South Dakota State’s ‘605 hogs’ pave the way in national title game

The Jackrabbit offensive line has dominated defenses throughout this season, capped off by its best performance in Frisco.


Marshall Minihan

South Dakota State’s Mason McCormick (60) and Garret Greenfield (74) prepare to lead the Jackrabbits onto the field at Toyota Stadium in the FCS national championship game Jan. 8 in Frisco, Texas.

Skyler Jackson, Co-Sports Editor (He/Him)

Few teams have a more experienced offensive line than South Dakota State.

The “605 hogs,” which currently consists of the starting five of left tackle Garret Greenfield, left guard Mason McCormick, center Gus Miller, right guard Evan Beerntsen, and right tackle John O’Brien, have barely missed a snap throughout this season.

“Those guys have played 98% of our reps this year. They’re warriors,” coach John Stiegelmeier said. “They take pride in taking care of our offensive skill, taking care of Mark (Gronowski) and it’s one of the closest groups I’ve ever been around.”

Before those starting five took the field at Toyota Stadium for the FCS championship game Jan. 8 in Frisco, Texas, they knew it was important to withstand NDSU’s defensive line.

“I would say that they are a very good defensive line,” McCormick said. “They play really hard and that’s the way the game is supposed to be played.”

The group just put together its most dominant performance of the season to help lead the Jackrabbits to their first national championship.

They won the battle up front from the start, clearing the way for 522 yards of total offense, 299 of them coming on the ground, and allowing only one sack of Gronowski, who gave tremendous credit to the offensive line as the reason why SDSU won.

“I give it all to them,” Gronowski said. “They don’t get enough credit for what they do for us. If we don’t have a great O-line, a great ‘605 hogs’ group, we don’t go anywhere, and this championship is on them.”

The Jacks dominating the battle in the trenches is nothing new, they’ve been doing it all season. After dealing with underperformance and injuries early in the season, McCormick said the O-line started to click early on in SDSU’s conference schedule.

“I know from my standpoint, starting back in 2019, I was a young buck, and everything looks pretty fast, you’re a little intimidated and not knowing what’s going on,” the 6-foot-4, 305-pound senior said. “Seeing these guys get a little confidence and swagger to them has been really fun.”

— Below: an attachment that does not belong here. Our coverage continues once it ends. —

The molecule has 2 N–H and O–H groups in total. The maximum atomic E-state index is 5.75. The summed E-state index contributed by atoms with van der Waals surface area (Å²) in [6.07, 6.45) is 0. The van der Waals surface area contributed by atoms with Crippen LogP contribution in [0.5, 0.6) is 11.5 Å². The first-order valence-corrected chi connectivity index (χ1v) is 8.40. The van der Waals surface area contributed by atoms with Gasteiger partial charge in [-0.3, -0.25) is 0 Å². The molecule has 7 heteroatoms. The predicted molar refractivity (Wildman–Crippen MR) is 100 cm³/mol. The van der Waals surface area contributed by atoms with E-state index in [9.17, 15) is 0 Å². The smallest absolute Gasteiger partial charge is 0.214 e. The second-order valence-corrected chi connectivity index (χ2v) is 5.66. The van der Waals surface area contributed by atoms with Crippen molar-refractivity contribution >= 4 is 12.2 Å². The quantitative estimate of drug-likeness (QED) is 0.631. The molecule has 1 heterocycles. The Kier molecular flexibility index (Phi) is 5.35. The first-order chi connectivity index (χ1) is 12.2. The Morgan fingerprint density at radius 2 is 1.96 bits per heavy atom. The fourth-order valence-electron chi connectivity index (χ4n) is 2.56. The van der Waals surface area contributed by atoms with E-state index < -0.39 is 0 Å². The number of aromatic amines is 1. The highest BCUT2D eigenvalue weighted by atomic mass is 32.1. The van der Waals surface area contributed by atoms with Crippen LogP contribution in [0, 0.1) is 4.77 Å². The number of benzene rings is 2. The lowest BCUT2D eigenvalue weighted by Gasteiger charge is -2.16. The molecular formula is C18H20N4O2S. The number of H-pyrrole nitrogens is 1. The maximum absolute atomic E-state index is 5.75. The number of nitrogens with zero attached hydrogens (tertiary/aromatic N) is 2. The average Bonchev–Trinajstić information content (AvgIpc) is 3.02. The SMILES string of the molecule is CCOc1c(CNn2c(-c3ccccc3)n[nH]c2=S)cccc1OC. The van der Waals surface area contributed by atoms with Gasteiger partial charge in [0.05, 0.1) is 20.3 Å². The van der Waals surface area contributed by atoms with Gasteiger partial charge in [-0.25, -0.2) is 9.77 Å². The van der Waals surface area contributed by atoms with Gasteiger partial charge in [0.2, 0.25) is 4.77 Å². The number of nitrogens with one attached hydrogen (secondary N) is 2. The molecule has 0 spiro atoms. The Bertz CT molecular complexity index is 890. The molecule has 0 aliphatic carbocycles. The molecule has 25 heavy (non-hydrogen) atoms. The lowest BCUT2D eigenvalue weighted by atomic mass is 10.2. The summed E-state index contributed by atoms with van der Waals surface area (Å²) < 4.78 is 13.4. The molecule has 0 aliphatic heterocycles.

From that point forward, the Jackrabbits, and the offensive line, kept plowing through their opponents.

A highlight for the offensive line this season came in the Dakota Marker game, the first matchup between the Jacks and NDSU this season.

Despite early struggles from the O-line and the Jacks trailing in the first half, they fought back, and the offensive line helped the team end up with over 200 rushing yards, which speaks to the mentality of the “605 hogs.”

“I think it is something that has been instilled for a long time,” McCormick said. “I think of it as just playing as hard as you can and mistakes are going to happen, that’s just the game. So just keep your head down and keep pushing.”

The offensive line continued to punish defenses for the rest of the season. They claimed two first-team spots on the Associated Press All-American team with McCormick and Greenfield.

The success of the offensive line continued to be pivotal throughout SDSU’s dominant playoff run. Against Delaware in the first round, the Jacks ran for 222 yards, and against Holy Cross in the quarterfinals, they ran for 216 yards.

SDSU then met Montana State, the team that ended their season a year ago in the semifinals. The O-line avenged their loss by paving the way for 281 rushing yards in a 39-18 win to send the Jacks back to Frisco.

The reason why the unit has been so dominant this season could be because of how close they are off the field.

“I would argue that this is probably the closest our offensive line has ever been,” McCormick said. “We’re honestly a bunch of best friends and there’s really no bickering back and forth when people mess up. Everybody’s got confidence in each other and that definitely allows for a more relaxed approach.”

The Jackrabbits averaged 34.2 points per game and 384.5 yards per game this year, both ranked in the top 50 in the FCS. Gronowski has been sacked only 19 times this season, the 16th fewest in the nation.

“There’s no better feeling in the world because it gives me so much time and I can feel comfortable back there,” Gronowski said. “I don’t have to be back there scrambling; I can stay in the pocket and trust those guys.”

Now the “605 hogs” capped off all the experience they’ve had together with a national title.

“They play hard every single time they’re out there and they just want to bury guys which is fun for me,” Gronowski said. “They always give me enough time and let our skill guys look good. They don’t always get all the limelight but man, those guys are good.”